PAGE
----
Can I tell you a story about the time I went to Sri Lanka?

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Travelled in October 2019.

Sri Lanka may be small in land size (in comparison to Australia), but is big and rich in culture, history and people.

Every year I like to plan my birthday trip to somewhere exotic but relatively untouched away from the masses of tourists, this year I’ve decided to travel to Sri Lanka to ring in my 32nd birthday with my best friend R and her partner M.

I arrived in Colombo (capital of Sri Lanka) a day before my friends, flying in from Cambodia. From the moment my plane landed in this striking country I knew I would have to embrace this country with an open heart and an open mind.

Sri Lanka is relatively affordable and travelling as a group of 3 makes it cheaper than doing it solo. To make our 10 day trip extra comfortable, we decided to hire a private driver. Which I highly recommend, not only are they affordable (no hidden charges/fees in their quoted price) but they play such a quintessential element in making your trip worth wild. Our driver named was Janak, he was very professional, kind-hearted, and was also our pseudo tour guide.

Day 1: Janak greeted me at the airport to a warm welcome, we then drove to Bentota, a small coastal town for my first day alone. Exactly what I needed to unwind after a few sleepless days of travelling.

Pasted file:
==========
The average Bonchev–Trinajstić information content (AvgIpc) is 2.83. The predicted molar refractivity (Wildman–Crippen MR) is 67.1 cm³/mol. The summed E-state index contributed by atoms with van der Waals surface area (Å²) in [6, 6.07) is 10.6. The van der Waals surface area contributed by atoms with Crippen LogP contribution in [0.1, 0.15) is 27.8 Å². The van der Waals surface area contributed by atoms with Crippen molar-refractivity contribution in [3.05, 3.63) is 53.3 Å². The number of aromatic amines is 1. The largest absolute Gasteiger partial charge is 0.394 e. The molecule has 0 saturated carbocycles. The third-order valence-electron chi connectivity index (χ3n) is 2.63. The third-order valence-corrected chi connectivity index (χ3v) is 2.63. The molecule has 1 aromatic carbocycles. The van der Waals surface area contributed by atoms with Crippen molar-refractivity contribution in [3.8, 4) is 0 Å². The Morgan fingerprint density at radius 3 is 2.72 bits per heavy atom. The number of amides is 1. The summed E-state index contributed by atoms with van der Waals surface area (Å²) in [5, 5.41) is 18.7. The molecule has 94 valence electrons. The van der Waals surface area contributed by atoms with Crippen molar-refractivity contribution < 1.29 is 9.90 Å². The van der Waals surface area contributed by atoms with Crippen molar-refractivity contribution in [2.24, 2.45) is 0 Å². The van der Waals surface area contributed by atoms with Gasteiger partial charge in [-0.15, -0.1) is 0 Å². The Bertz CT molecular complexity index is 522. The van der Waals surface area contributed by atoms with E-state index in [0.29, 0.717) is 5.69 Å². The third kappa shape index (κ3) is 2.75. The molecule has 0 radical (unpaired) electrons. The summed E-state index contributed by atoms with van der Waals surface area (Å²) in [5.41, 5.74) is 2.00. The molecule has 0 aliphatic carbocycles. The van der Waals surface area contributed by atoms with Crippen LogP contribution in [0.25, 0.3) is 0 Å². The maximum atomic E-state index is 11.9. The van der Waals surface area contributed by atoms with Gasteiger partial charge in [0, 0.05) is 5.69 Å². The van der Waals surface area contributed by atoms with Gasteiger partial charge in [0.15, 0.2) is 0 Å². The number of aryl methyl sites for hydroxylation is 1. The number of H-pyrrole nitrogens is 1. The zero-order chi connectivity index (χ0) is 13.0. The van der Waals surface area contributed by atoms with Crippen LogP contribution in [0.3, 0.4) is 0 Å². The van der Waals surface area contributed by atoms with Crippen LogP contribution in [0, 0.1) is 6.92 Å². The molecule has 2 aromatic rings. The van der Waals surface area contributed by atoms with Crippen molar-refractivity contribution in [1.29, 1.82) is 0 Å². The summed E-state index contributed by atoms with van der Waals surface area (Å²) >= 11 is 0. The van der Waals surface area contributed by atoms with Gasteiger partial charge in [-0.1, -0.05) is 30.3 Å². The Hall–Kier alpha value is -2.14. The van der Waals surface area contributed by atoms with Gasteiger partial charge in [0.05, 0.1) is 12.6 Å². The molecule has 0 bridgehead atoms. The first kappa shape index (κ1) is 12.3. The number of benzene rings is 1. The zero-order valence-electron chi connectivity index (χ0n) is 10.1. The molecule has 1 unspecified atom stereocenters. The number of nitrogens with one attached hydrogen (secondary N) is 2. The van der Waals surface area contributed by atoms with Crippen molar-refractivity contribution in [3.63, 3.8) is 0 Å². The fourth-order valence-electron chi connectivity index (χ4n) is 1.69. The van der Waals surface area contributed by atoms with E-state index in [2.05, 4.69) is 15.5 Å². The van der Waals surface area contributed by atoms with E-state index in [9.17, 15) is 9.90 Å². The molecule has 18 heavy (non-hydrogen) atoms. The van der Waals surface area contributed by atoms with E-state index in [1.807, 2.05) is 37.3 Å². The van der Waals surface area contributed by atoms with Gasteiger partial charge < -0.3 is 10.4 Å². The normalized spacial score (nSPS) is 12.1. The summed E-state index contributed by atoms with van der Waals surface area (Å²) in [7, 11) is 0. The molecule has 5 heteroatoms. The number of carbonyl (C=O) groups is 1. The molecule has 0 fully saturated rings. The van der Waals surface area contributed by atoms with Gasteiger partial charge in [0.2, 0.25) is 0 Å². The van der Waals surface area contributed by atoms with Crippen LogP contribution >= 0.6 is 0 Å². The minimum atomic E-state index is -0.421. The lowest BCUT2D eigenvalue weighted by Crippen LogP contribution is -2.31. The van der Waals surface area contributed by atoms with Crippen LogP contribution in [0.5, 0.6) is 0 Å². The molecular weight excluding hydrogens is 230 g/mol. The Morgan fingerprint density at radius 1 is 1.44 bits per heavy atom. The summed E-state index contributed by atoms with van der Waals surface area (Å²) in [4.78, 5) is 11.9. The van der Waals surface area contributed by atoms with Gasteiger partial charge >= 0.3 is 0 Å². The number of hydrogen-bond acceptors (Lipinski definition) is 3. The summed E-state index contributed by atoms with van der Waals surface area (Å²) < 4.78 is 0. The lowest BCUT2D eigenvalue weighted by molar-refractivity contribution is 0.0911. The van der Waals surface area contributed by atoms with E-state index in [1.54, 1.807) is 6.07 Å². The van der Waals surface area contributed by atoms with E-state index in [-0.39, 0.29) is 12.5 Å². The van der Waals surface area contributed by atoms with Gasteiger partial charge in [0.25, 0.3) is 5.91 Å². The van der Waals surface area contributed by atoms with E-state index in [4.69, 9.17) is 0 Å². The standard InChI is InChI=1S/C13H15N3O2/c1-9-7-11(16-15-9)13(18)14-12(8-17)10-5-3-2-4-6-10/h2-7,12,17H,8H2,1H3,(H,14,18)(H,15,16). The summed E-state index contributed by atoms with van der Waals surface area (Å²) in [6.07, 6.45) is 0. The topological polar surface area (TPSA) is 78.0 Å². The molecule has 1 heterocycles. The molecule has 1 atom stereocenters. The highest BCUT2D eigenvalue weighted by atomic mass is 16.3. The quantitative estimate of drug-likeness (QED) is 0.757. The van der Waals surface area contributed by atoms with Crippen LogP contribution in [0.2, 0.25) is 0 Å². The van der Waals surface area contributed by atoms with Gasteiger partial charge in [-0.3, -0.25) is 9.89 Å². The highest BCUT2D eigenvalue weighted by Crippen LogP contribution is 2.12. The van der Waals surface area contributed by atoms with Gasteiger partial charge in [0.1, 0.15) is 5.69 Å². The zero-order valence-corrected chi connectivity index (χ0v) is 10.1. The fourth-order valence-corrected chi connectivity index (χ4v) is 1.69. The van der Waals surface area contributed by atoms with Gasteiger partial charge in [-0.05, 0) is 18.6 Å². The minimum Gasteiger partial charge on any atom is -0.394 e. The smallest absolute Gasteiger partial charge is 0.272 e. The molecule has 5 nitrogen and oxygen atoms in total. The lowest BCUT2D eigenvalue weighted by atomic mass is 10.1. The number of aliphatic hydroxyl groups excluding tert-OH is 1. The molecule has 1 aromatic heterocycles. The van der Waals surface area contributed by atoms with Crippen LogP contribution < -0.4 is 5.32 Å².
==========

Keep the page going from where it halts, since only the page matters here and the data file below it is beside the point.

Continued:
To be honest, because I was so tired I didn’t really leave further than my hotel to explore. I went for a long walk on the beach at sunset, spoke to a local restaurant owner who told me how global warming has affected his business. The change in temperature altered the seasons, this caused delays to the warmer seasons which lowered the amount of tourism coming to Sri Lanka. Tourism plays a major part in the Sri Lankan economy. I know I’ve mentioned it before on this blog, but it’s important to support the smaller local businesses – plus I find most of the time their prices and services are better than those from high end hotels.

Day 2: Janak picked me up from my hotel and we drove back into Colombo to pick up my friends, who landed the night before. Mind you, because Sri Lanka is fairly small, driving to our next destination was only 3 hours away. Coming from an Australian, that is not far.

Our first safari in Sri Lanka was Wilpattu National Park, located west of Anuradhapura. I would recommend this national park if you are short of time and wanted to see a diverse amount of animals, other than elephants.

We arrived in time for the late afternoon session, you can argue that you might see more animals in the morning session as that is their hunting time. But I say, late afternoon is great to beat the rush in crowds.

We saw plenty of deers.

Along with water buffaloes, crocodiles, many different types of birds, and a turtle.

We were very lucky to get a short glimpse of a leopard, a very rare experience!

Day 3: After spending the night in Anuradhapura, the next morning we explored this city which was known for its high number of temples, before making our way to the East Coast of  Trincomalee.

 

Trincomalee is the popular coastal town on the East coast, popular for its array of cuisine and scuba driving classes. For us, it was a chilled night by the beach drinking cocktails and playing card games. Kicking it back to basic living and enjoying the company of other travellers.

 

Day 4: We arrived at Sigiriya, the famous Sigiriya’s Lion rock. We stayed 2 nights at  Hotel Sigiriya, which I would highly recommend. They have great facilities, a great view of the Lion Rock and the staffs were very attentive.